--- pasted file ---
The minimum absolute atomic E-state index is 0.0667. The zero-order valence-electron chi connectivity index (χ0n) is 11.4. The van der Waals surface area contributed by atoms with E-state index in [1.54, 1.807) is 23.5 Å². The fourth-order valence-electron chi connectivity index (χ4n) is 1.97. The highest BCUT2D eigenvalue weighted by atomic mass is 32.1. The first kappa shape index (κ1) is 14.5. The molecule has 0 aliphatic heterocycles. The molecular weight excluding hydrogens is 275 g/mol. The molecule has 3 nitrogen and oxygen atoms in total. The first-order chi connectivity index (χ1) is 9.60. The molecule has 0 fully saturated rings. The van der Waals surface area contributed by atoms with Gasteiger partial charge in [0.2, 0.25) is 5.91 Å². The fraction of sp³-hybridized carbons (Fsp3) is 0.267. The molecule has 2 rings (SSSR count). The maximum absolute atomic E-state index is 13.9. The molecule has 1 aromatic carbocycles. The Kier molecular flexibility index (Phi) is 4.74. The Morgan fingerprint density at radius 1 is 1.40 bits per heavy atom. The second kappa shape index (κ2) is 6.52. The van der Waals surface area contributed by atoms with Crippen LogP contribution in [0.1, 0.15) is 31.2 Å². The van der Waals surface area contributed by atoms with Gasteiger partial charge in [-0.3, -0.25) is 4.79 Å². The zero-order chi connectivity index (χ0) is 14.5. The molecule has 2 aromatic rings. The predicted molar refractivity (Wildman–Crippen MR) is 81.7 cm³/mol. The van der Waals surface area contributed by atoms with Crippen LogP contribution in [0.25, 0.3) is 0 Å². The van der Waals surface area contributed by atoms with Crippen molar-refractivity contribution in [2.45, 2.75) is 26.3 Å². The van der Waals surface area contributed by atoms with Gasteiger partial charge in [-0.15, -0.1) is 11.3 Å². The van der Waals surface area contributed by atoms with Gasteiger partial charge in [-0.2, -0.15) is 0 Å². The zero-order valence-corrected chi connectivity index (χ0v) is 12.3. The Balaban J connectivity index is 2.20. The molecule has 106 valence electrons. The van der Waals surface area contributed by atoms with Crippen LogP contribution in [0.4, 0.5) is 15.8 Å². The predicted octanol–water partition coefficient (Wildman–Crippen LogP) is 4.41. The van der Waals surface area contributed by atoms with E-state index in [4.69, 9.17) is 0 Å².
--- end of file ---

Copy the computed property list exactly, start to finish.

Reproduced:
The minimum absolute atomic E-state index is 0.0667. The zero-order valence-electron chi connectivity index (χ0n) is 11.4. The van der Waals surface area contributed by atoms with E-state index in [1.54, 1.807) is 23.5 Å². The fourth-order valence-electron chi connectivity index (χ4n) is 1.97. The highest BCUT2D eigenvalue weighted by atomic mass is 32.1. The first kappa shape index (κ1) is 14.5. The molecule has 0 aliphatic heterocycles. The molecular weight excluding hydrogens is 275 g/mol. The molecule has 3 nitrogen and oxygen atoms in total. The first-order chi connectivity index (χ1) is 9.60. The molecule has 0 fully saturated rings. The van der Waals surface area contributed by atoms with Gasteiger partial charge in [0.2, 0.25) is 5.91 Å². The fraction of sp³-hybridized carbons (Fsp3) is 0.267. The molecule has 2 rings (SSSR count). The maximum absolute atomic E-state index is 13.9. The molecule has 1 aromatic carbocycles. The Kier molecular flexibility index (Phi) is 4.74. The Morgan fingerprint density at radius 1 is 1.40 bits per heavy atom. The second kappa shape index (κ2) is 6.52. The van der Waals surface area contributed by atoms with Crippen LogP contribution in [0.1, 0.15) is 31.2 Å². The van der Waals surface area contributed by atoms with Gasteiger partial charge in [-0.3, -0.25) is 4.79 Å². The zero-order chi connectivity index (χ0) is 14.5. The molecule has 2 aromatic rings. The predicted molar refractivity (Wildman–Crippen MR) is 81.7 cm³/mol. The van der Waals surface area contributed by atoms with Crippen LogP contribution in [0.25, 0.3) is 0 Å². The van der Waals surface area contributed by atoms with Crippen molar-refractivity contribution in [2.45, 2.75) is 26.3 Å². The van der Waals surface area contributed by atoms with Gasteiger partial charge in [-0.15, -0.1) is 11.3 Å². The van der Waals surface area contributed by atoms with Gasteiger partial charge in [-0.2, -0.15) is 0 Å². The zero-order valence-corrected chi connectivity index (χ0v) is 12.3. The Balaban J connectivity index is 2.20. The molecule has 106 valence electrons. The van der Waals surface area contributed by atoms with Crippen LogP contribution in [0.4, 0.5) is 15.8 Å². The predicted octanol–water partition coefficient (Wildman–Crippen LogP) is 4.41. The van der Waals surface area contributed by atoms with E-state index in [4.69, 9.17) is 0 Å².